The American nation’s fathers created a Republic, that is a government of a restricted group of persons, while democracy is government by a majority. The nature of America’s republic then mutated/degenerated over time. Democracy had nothing to do with it. In revolutionary times in America and Europe, the words The People rang heavenly, like an imitation of the most beautiful music. The bourgeoisie, already then in control, relied on trusty, well-worn images imitated over and again until the words themselves, The People, Democracy, Freedom, were already so far removed from reality as to be false. It was all a game of legend and make-believe, created by means of repetition: The People, Democracy, Freedom; The People, Democracy, Freedom..
Today, as then, a chasm separates The People from the clique of their rulers, the corporate state. As Auerbach points out, real, historical themes (and real events) are actually unfit for true representation. Slogans of propaganda are instead concocted through the crudest simplification, destined from the start to be distant from the truth.
For example, the word Democracy does not appear in the 4400 words of one of the shortest Constitutions ever written, the Constitution of the United States of America. That nation, “our” nation, is a Constitutional Republic. The USA, one should remember, does not have a monopoly on the word Democracy. In fact it has no just claim to possess the Democracy that it loves to export and jam down the throats of other peoples. Several years ago I read a study of the degree of Democracy in the world’s democratic countries, based on a number of criteria denoting the quality of Democracy in each; the United States of North America ranked number 16, the German Republic number 1.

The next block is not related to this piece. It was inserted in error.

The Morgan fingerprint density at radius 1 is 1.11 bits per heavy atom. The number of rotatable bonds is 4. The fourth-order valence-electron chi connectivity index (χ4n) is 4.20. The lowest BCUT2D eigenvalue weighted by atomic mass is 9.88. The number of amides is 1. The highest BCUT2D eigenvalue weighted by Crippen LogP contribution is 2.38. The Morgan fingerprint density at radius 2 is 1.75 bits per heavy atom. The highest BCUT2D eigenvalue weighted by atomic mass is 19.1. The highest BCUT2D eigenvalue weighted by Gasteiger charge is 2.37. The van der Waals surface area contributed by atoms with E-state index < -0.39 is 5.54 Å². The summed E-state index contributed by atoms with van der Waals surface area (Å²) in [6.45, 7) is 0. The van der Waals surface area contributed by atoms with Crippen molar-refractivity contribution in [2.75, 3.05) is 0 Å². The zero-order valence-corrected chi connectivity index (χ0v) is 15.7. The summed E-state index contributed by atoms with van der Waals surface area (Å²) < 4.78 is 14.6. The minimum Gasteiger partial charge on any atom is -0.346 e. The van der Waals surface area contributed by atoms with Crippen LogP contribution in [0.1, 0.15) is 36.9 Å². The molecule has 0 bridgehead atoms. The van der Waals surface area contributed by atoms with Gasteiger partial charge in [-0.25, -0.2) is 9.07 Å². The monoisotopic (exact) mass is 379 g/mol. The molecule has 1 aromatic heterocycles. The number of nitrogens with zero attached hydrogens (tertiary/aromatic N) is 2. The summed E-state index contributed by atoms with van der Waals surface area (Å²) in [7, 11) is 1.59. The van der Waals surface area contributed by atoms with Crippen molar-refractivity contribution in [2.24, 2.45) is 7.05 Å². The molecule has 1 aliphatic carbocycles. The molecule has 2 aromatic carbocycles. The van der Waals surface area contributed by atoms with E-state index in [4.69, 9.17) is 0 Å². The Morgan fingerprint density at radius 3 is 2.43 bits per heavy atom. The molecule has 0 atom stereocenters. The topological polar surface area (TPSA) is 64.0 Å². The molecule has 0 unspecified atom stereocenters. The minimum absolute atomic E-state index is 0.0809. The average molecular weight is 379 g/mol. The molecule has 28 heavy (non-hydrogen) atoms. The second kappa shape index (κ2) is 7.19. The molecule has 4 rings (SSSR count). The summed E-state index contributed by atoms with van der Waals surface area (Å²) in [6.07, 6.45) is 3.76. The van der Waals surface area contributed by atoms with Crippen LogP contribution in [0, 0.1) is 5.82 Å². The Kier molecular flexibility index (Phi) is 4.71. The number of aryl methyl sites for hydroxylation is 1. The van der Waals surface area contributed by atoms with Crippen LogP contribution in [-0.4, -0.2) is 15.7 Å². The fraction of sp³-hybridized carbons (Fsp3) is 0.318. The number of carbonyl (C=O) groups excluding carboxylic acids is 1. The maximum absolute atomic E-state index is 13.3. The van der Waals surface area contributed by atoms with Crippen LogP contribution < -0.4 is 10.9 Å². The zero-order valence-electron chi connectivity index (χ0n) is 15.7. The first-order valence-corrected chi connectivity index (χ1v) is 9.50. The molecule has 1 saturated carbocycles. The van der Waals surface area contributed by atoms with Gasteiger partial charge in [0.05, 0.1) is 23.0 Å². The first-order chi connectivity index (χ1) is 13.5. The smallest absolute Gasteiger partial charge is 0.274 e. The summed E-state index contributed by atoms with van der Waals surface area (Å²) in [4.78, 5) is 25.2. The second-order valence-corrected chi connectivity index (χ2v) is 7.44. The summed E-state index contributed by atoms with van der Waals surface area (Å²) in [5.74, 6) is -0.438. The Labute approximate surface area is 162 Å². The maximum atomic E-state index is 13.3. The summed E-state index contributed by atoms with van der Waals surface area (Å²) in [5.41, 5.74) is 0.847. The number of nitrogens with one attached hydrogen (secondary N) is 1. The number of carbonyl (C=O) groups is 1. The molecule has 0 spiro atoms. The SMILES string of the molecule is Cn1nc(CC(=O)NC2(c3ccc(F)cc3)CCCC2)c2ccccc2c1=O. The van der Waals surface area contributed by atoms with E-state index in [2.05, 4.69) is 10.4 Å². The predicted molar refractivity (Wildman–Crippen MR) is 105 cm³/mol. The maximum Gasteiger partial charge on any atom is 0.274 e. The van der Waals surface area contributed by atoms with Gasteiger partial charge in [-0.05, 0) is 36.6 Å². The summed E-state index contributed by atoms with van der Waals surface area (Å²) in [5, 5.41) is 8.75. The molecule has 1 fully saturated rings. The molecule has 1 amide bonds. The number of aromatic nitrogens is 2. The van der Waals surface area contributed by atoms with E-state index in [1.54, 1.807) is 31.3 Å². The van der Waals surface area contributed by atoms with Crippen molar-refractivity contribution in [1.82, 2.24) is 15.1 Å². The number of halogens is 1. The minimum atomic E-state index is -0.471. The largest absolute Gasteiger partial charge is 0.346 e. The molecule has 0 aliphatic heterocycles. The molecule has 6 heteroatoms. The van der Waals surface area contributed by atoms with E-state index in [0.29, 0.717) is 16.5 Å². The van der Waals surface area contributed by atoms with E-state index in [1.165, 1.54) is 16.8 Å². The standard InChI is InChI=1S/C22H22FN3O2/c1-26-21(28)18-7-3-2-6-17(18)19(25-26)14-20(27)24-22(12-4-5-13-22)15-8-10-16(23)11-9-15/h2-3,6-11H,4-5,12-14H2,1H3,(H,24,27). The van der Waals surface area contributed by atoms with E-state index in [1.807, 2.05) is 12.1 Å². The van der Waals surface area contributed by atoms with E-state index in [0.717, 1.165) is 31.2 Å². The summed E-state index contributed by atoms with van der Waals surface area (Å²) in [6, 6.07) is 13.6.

Today, Republics abound in Europe, Africa, Latin America, the Islamic world, Asia. The official name of North Korea is The Democratic People’s Republic of Korea. Also the Haiti of Papa Doc Duvalier was a Republic. The list goes on to include many corrupt and bloody dictatorships and foreign-dominated, anti-democratic states. Many republics have little or no relationship whatsoever with the concept of Democracy.
Mimesis is thus much more than a certain adjustment of reality by a certain amount of exaggeration, as one observer has noted, in which the nature of the object undergoes minimal change. In its full meaning, mimesis frames real and true reality in such a way that underscores the unpleasant reality that existing named concepts, so modified, so warped, corrupted and debased, such as The People and Democracy and Freedom, are simply not real. The concepts have become fraud and lie, the paraphernalia of legend and propaganda.
- The article was originally published here.
A veteran journalist, essayist, and internationally recognized novelist, Gaither Stewart serves as The Greanville Post European correspondent. His latest novel is Time of Exile (Punto Press), third volume in his Europe Trilogy, of which the first two volumes (The Trojan Spy, Lily Pad Roll) have also been published by Punto Press. These are thrillers that have been compared to the best of John le Carré, focusing on the work of Western intelligence services, the stealthy strategy of tension, and the gradual encirclement of Russia, a topic of compelling relevance in our time. He makes his home in Rome, with wife Milena. Gaither can be contacted at firstname.lastname@example.org.